Thank you, Mr President and Members of the Court. It is an honour to appear as Agent of the Union of the Republic of Myanmar in these proceedings, in my capacity as Union Minister of Foreign Affairs. For materially less resourceful countries like Myanmar, the World Court is a vital refuge of international justice. We look to the Court to establish conditions conducive to respect for obligations arising from treaties and other sources of international law, one of the fundamental objectives of the United Nations Charter.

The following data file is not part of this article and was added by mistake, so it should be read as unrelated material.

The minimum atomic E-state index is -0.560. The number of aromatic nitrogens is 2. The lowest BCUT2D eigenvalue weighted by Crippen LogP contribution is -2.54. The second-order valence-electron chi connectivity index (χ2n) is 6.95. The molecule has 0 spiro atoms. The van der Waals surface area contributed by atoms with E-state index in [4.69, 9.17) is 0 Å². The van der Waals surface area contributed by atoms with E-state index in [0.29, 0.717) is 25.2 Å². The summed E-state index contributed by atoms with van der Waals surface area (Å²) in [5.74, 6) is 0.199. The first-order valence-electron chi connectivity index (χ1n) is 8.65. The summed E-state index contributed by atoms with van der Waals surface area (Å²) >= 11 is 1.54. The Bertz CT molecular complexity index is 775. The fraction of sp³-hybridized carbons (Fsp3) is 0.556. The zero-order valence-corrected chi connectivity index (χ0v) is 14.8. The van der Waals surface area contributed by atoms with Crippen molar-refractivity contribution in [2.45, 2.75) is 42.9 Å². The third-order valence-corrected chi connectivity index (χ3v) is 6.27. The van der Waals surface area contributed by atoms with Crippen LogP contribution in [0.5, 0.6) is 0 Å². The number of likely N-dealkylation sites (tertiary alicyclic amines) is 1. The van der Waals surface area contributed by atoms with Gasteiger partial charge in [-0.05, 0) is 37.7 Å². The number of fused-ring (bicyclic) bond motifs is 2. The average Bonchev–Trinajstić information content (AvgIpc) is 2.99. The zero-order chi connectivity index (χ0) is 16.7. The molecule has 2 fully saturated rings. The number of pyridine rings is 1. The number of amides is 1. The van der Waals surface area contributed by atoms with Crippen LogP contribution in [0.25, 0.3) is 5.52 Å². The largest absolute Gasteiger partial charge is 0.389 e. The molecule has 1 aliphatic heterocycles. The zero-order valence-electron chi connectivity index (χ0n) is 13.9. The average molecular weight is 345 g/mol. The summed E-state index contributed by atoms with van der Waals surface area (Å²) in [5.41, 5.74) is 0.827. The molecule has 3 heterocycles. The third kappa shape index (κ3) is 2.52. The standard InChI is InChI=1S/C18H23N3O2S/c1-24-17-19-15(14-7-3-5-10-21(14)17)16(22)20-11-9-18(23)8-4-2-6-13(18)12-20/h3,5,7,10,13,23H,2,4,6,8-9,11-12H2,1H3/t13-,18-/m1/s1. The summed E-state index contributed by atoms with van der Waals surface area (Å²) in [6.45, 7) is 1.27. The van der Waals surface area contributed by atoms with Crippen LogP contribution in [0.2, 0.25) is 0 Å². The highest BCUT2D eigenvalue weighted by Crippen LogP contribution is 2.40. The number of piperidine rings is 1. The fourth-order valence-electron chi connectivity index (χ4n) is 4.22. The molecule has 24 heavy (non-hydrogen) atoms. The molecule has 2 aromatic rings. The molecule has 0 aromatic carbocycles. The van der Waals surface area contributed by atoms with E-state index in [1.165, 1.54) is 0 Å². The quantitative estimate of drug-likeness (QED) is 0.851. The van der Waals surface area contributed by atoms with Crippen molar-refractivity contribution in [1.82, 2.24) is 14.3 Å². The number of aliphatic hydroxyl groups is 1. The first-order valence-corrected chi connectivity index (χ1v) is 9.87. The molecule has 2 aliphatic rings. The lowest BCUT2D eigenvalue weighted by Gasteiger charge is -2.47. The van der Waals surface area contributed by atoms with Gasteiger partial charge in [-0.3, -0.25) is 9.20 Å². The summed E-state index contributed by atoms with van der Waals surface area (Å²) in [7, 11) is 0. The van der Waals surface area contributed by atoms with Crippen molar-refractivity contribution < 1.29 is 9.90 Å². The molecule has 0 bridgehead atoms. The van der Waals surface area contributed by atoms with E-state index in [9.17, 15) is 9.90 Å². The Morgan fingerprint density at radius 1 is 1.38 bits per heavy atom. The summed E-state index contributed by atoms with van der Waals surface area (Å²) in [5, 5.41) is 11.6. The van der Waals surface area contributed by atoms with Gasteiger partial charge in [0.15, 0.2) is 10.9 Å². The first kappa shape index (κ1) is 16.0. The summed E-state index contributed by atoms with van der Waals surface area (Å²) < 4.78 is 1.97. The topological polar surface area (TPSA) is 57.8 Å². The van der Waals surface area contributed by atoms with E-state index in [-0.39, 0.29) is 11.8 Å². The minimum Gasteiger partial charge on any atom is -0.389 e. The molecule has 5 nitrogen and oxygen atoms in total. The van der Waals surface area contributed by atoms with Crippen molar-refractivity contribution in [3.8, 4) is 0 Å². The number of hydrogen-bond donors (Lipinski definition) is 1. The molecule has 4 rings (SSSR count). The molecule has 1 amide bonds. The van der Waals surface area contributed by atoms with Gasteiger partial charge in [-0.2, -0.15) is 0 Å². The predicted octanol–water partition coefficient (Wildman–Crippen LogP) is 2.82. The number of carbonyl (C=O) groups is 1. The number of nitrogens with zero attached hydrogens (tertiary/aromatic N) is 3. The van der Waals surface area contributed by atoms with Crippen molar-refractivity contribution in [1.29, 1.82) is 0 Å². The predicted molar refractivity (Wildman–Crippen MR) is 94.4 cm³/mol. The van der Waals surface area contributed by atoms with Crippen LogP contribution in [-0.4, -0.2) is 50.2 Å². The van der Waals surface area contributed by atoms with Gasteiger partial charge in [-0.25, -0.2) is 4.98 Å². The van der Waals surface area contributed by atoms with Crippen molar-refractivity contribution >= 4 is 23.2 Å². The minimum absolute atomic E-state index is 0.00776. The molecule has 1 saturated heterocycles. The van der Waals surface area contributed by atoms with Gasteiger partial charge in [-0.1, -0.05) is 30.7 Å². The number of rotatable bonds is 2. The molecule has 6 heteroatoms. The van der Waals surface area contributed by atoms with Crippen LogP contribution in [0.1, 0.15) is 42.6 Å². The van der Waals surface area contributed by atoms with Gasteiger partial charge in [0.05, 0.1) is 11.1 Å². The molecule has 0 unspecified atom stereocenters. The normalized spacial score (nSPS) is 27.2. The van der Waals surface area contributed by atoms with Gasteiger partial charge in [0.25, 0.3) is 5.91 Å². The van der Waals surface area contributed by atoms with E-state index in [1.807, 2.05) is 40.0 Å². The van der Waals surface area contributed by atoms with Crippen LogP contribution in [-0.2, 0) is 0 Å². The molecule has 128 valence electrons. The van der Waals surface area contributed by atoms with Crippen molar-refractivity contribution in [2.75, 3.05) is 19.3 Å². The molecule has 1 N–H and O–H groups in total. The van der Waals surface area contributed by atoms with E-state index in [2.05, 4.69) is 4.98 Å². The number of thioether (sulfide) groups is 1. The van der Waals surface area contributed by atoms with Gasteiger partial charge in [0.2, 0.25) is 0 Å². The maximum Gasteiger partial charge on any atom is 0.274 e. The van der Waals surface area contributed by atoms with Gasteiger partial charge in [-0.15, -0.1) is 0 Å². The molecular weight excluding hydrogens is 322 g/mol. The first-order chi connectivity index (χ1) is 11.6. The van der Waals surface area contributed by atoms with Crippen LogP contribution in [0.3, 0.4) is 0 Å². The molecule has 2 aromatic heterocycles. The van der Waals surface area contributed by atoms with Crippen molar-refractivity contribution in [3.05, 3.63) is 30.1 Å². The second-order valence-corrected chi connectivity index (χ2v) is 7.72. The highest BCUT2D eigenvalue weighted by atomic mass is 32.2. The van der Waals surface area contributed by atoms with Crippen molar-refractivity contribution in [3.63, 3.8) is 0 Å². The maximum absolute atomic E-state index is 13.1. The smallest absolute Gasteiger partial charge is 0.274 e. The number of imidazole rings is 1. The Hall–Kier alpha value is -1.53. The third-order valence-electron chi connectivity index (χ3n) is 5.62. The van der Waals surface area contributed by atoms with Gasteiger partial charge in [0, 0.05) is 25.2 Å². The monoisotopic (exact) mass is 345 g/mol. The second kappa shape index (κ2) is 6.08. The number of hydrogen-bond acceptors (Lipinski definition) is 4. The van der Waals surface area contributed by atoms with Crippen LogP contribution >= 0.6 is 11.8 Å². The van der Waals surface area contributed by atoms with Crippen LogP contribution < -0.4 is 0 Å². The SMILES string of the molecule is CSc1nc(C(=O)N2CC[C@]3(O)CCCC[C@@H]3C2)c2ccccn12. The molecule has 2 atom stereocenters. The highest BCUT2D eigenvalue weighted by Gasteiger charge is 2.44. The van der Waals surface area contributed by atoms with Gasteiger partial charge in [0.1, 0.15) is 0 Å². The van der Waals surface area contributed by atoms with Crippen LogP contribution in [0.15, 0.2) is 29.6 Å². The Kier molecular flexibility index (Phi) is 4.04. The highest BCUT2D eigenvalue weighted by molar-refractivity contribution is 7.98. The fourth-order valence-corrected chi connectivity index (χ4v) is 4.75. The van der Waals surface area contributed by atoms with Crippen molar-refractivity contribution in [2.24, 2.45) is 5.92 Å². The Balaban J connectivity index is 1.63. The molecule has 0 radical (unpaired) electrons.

In the present case, Mr President, the Court has been asked to apply the 1948 Genocide Convention, one of the most fundamental multilateral treaties of our time. Invoking the 1948 Genocide Convention is a matter of utmost gravity. This is the treaty that we made following the systematic killing of more than six million European Jews, and that my country wholeheartedly signed as early as December 30, 1949 and ratified on March 14, 1956. Genocide is the crime that the International Criminal Tribunal for Rwanda applied in response to the mass-killing of perhaps 70 percent of the Tutsis in Rwanda. It is the crime that was not applied by the Tribunal for the former Yugoslavia to the displacement of approximately one million residents of Kosovo in 1999. Neither was it applied by that Tribunal nor by this Court when deciding upon the exodus of the Serb population from Croatia in 1995. In both situations international justice resisted the temptation to use this strongest of legal classifications because the requisite specific intent to physically destroy the targeted group in whole or in part was not present.